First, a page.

Greetings from a partially snow covered Yorkshire.
It’s bright, it’s sunny and there’s snow on the ground – just a light cover mind, but snow nevertheless.
It’s not going to last though.
The brisk walk up to the local shop an hour ago wasn’t through a full covering of snow and a quick glance out of the window now I’m back indoors has revealed that the multicoloured gnomes in the back garden have lost their frosty coating.
There is a breeze though and the temperatures are low, hence the choice of layers for that walk.
Which were pretty much the same as what I’d have chosen had I been heading out for a wander through the woods to the pub or for a day out with a pack in the country or on the hill.
First up was an Icebreaker merino base layer, then a Patagonia Snap Neck fleece pullover and then a North Face Nuptse 900 LTD down jacket. On the legs were a pair of Peter Storm soft shell trousers, a pair of Bridgedale socks and a pair of Salomon boots.
Result? Warm and toasty all the way there and back…
If I had been in the country or on the hill, then the chances are that the Nuptse would be in my pack and used when lunch or coffee breaks were declared.
I’d probably be wearing a fleece gilet and a soft shell instead (the old faithful TNF hooded soft shell has just been reproofed with Nikwax Soft Shell proofing) and have a pair of gloves and a mountain cap in the pockets, just in case. Oh, and a pair of base layer leggings too.
The choices aren’t too far removed from what Caroline was wearing earlier when she took Frosty The Snowbike out for its first spin. Frosty is her old Dawes hybrid bike that’s had winter tyres fitted and works a treat (especially now that the brakes have been fixed – the tyre fitter [not me or Caroline!] forgot to reconnect the brake cables)…
A base layer, bike shirt, fleece and reflective waterproof jacket do the job in virtually all weathers on both her leisure rides and her early morning/late evening commutes to and from work.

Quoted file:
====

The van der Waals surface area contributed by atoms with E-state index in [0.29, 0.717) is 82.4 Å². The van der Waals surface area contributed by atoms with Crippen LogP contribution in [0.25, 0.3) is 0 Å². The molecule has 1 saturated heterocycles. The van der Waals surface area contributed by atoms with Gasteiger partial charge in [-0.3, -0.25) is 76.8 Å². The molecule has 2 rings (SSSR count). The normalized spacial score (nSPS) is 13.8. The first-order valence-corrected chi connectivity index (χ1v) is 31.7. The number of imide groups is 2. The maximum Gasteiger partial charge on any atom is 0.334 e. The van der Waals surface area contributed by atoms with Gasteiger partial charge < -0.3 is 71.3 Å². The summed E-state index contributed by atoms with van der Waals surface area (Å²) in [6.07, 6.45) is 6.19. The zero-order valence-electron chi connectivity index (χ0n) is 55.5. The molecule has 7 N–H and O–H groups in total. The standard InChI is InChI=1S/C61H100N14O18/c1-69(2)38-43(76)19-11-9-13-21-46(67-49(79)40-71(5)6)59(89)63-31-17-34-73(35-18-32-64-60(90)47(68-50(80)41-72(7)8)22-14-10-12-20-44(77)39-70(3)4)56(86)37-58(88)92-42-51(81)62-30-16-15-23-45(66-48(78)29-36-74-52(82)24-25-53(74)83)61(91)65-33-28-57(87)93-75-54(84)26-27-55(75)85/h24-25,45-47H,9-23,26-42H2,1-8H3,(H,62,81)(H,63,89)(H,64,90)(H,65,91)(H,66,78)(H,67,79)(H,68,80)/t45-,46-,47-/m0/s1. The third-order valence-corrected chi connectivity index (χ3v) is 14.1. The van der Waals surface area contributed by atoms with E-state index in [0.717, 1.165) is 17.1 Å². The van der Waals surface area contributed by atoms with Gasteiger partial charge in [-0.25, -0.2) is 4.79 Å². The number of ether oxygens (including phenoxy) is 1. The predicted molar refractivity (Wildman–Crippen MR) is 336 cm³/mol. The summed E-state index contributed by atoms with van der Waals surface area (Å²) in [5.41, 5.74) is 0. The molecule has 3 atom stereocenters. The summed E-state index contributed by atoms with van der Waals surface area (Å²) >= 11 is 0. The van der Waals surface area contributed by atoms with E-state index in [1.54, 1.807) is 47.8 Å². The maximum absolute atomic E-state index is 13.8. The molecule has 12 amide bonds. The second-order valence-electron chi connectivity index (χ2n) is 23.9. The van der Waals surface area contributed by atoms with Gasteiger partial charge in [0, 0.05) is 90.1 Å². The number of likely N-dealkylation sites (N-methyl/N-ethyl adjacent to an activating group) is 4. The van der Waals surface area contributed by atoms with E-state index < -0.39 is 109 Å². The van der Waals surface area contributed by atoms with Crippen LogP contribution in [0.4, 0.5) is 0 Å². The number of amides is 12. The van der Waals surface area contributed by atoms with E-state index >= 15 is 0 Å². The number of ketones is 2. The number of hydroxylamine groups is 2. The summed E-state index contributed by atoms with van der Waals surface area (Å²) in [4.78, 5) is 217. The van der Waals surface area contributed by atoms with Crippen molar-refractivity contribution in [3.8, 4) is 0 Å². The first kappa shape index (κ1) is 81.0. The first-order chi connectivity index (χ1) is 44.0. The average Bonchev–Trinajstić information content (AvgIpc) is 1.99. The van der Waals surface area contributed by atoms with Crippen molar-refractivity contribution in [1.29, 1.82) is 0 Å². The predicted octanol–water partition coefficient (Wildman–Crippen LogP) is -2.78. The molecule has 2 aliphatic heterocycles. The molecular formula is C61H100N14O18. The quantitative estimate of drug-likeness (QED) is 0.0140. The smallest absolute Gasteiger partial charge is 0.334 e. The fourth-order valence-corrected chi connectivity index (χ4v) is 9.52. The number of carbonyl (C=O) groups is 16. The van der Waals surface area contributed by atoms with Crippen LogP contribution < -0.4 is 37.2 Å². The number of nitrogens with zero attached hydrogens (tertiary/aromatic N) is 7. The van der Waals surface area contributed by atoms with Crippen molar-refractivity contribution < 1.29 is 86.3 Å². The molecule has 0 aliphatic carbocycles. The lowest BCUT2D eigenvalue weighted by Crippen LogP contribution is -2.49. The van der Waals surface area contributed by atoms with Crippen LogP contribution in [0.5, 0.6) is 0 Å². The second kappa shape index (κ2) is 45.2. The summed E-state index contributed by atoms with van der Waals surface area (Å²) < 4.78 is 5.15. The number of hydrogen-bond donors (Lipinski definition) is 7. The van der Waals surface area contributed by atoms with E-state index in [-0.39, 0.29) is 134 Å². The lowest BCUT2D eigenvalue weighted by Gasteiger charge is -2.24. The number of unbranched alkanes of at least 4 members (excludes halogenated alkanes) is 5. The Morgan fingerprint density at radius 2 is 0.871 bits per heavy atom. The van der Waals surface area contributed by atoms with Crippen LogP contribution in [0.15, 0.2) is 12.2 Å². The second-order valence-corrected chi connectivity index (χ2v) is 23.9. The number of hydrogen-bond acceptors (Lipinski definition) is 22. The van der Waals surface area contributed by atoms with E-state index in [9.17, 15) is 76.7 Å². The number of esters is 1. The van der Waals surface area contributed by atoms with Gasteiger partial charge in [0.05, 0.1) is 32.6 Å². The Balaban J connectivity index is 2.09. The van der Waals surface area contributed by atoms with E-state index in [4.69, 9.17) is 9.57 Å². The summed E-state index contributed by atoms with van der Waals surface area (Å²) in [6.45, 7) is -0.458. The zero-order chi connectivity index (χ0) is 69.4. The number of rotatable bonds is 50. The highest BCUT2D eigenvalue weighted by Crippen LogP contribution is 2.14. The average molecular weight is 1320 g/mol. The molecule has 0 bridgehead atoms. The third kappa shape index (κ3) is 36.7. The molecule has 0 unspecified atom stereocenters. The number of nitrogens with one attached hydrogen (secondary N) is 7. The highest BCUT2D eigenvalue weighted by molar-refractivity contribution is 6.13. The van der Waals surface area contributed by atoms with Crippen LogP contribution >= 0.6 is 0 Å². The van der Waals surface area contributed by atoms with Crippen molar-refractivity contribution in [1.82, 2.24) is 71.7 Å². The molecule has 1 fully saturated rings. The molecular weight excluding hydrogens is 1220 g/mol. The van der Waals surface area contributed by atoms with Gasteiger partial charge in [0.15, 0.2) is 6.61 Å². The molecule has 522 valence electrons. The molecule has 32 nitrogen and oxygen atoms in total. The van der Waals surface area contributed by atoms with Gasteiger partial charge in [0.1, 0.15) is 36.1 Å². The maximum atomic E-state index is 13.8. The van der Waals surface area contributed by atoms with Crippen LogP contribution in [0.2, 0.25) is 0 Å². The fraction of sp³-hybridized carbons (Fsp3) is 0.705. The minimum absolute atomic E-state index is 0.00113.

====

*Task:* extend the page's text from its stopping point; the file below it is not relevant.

But layering doesn’t have to be used solely outdoors. We both wear layers around the house over the winter months – they keep us warm and comfortable and help keep the bills down so we’re not laying down the foundations for big gas bills later in the year.
Does it work? Yes, as it was a tactic I first used thirty-odd years ago as the first house I had after leaving home was an exposed, not very insulated farmhouse with single glazing.
We’ve also used the same techniques elsewhere too, most recently in a place that had a wood burner in the lounge.
Not saying it was cold, but we were both in there wearing merino base layers, fleece pullovers and down vests and were just about warm!
Mind you, it was even colder down on the beach the following day – thank goodness for high quality down jackets!
I’ll be going into more layering next week as there’s a round-up of base layer principles and some product reviews too happening on wisepacking.
The snow may be melting now here in Yorkshire, but it’s going to be back…
And we’re prepared for it – right down to the home baked cheese scones that are being baked this afternoon and a good bit of comfort food for tea.
Beef stew with dumplings and mashed potatoes. Cooked from scratch, not from a tin or a supermarket freezer section!